Webmaster's note: The annotated article below was provided by Jean Jacques Lannois, and can be read here in its original translated form. In this version, I have provided connections to my own Andris acestry which I constructed from the Darquennes and Gobbe (DQ) genealogy. My insertions are in italics. Also, my proposed or actual ancestors are in green.
Great Families of Glass-makers: The "Andres"
[The DQ genealogy traces the roots even futher, to Jean Andres in northern Italy.]
Germanic in origin, this great family provided a considerable number of glassblowers and glass-makers to the profession. [The Jean Andres who married Marie Faller could have been a son of the Trente, Italy Jean Andris.]
The oldest point in this study is located not far from Lake Constance, between the Rhine and the Danube, the farthest limits of the black forest at the feet of the mountainous solid masses of the Jura Souabe.
Klosterwald, Walbertsweiler and Zwiefalten were the cities where four sons of the couple Joseph ANDRES and Ursula HOCQUEMILLER were born: Melchior, Balthasar, Jean and Antione. Their ceaseless migrations brought them into the Saar region of the Palatinate about 1725, where they started practicing their glassmaking art close to St. Ingbert and close to Hassel, in particular. This glassmaking was at the premiere bottle-factory established in the territory of the Saar. Also, window glass was manufactured there frequently in both the Bohemian way and in the German way." During the existence of this factory, which was created in 1723 by family SCHORR, several layoffs occurred, in 1730 and then again in 1737. Benefiting from this temporary inactivity, certain glass-blowers of talent were lured by the advantageous offers that were made to them by the industrialists of the area of Charleroi. Melchior ANDRES was the first to come to work in the glassmaking business of Guillaume of MOREAU sometime around 1729. He was soon joined in 1734 by his two brothers, Balthasar and Jean. Their younger brother Antoine did not join them until 1752.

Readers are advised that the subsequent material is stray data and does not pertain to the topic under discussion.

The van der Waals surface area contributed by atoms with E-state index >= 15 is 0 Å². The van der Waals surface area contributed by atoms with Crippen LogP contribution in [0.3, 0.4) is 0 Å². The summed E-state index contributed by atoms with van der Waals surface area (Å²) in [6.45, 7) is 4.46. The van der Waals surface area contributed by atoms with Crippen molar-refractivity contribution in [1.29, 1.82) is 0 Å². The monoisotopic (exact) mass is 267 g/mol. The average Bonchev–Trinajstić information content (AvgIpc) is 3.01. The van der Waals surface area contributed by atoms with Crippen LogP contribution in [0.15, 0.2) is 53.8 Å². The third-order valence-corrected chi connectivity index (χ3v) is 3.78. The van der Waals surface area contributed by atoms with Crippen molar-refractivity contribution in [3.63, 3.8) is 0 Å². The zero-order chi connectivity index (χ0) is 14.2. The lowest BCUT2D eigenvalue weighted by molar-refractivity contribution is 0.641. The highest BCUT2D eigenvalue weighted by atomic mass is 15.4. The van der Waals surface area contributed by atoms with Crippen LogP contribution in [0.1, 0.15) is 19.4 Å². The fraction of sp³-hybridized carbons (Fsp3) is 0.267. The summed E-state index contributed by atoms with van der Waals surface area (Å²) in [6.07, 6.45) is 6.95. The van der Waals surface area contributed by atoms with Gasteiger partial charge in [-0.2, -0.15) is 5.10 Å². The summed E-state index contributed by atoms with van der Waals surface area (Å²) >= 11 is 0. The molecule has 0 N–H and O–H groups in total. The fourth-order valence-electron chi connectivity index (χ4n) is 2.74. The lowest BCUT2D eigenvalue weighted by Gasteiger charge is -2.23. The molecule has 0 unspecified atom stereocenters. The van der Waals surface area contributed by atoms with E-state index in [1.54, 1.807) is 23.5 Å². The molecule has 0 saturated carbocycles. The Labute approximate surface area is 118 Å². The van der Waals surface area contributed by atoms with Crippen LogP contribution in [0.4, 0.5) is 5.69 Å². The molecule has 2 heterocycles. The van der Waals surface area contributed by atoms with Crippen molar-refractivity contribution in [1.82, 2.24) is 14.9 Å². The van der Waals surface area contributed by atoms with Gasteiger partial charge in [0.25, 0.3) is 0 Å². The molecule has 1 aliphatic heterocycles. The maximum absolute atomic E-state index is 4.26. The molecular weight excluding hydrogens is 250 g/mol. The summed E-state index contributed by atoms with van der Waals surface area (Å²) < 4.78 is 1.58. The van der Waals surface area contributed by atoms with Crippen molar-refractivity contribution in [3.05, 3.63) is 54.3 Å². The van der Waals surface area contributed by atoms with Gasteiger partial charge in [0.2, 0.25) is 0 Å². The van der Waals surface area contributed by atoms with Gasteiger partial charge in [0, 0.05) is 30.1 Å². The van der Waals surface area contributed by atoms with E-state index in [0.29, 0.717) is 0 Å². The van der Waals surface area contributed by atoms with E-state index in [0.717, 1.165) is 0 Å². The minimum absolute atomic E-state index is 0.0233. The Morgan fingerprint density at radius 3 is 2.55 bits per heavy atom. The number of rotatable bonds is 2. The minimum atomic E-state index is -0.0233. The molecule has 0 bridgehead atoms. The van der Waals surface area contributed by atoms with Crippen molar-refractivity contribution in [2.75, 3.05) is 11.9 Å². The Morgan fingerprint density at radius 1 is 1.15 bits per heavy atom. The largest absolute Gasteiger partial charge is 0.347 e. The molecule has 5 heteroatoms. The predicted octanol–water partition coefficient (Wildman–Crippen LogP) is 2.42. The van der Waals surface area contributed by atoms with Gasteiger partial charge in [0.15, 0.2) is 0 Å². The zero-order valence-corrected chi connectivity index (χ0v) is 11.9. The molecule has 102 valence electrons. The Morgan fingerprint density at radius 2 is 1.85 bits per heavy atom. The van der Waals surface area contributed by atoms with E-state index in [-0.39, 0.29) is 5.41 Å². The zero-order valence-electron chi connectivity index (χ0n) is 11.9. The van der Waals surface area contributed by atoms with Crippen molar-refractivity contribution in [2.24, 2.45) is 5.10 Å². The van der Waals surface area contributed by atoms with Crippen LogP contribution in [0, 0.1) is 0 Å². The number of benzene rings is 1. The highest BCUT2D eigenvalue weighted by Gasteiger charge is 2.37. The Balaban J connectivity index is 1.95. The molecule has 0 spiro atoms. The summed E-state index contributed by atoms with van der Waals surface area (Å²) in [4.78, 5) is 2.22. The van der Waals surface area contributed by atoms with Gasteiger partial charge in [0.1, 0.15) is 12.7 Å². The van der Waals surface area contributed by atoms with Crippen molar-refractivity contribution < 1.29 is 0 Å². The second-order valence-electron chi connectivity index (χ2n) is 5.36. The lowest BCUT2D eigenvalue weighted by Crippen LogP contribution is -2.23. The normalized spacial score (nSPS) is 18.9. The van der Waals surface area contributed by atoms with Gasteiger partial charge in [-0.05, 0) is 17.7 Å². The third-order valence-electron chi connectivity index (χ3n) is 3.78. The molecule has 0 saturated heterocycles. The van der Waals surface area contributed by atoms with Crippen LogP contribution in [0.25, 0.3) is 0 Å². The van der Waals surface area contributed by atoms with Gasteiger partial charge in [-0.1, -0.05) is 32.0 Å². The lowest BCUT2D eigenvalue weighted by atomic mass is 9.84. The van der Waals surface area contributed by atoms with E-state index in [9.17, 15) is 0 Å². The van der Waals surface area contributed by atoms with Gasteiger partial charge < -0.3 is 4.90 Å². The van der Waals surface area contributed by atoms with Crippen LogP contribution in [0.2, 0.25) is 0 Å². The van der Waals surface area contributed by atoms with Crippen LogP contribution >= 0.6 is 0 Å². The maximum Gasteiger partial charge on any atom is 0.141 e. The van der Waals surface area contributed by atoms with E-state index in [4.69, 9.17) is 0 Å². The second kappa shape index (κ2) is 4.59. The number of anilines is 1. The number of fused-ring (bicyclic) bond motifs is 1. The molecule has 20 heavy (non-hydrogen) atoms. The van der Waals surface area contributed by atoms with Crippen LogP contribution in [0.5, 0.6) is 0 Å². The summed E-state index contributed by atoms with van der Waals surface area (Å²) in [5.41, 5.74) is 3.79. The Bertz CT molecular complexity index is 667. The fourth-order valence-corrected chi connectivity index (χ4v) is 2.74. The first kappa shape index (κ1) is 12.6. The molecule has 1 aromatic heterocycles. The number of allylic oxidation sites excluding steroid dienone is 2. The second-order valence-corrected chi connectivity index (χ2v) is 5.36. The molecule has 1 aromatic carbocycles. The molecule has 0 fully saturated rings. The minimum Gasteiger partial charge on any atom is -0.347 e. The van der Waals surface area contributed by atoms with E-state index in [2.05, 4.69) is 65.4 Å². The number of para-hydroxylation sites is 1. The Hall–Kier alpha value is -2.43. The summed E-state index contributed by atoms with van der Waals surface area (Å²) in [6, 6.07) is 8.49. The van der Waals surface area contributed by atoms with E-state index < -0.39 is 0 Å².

Established in this region, which had not been made into Belgium yet, the numerous descendants of these glass-making ANDRESES perpetuated their ancestral traditions and gave their all to the art of glassmaking.
Let us notice in the passing a certain "Frenchifying" of the patronymic name ANDRIS, which most of the time became ANDRIS(SE), but also sometimes became ANDRé. This altered form was especially used by those who worked in the furnaces of the French Ardennes in the area of Monthermé and Fumay.
The glassmakers of Monthermé were very interested in the direction of manufacturing process of old. Two of these were members of the Andres clan, John Adam and John Gaspard, who rediscovered several of these processes. They were both commissioned glassmakers in 1770. John Gaspard was also commissioned to make glass at St. Quirin and at the original glass factory of Vanache where he died in 1781.
Editor's note: This article was provided to me by Jean Jaques Lannois. I am responsible for the translation except for the last paragraph, which was translated by Laura Bozzay.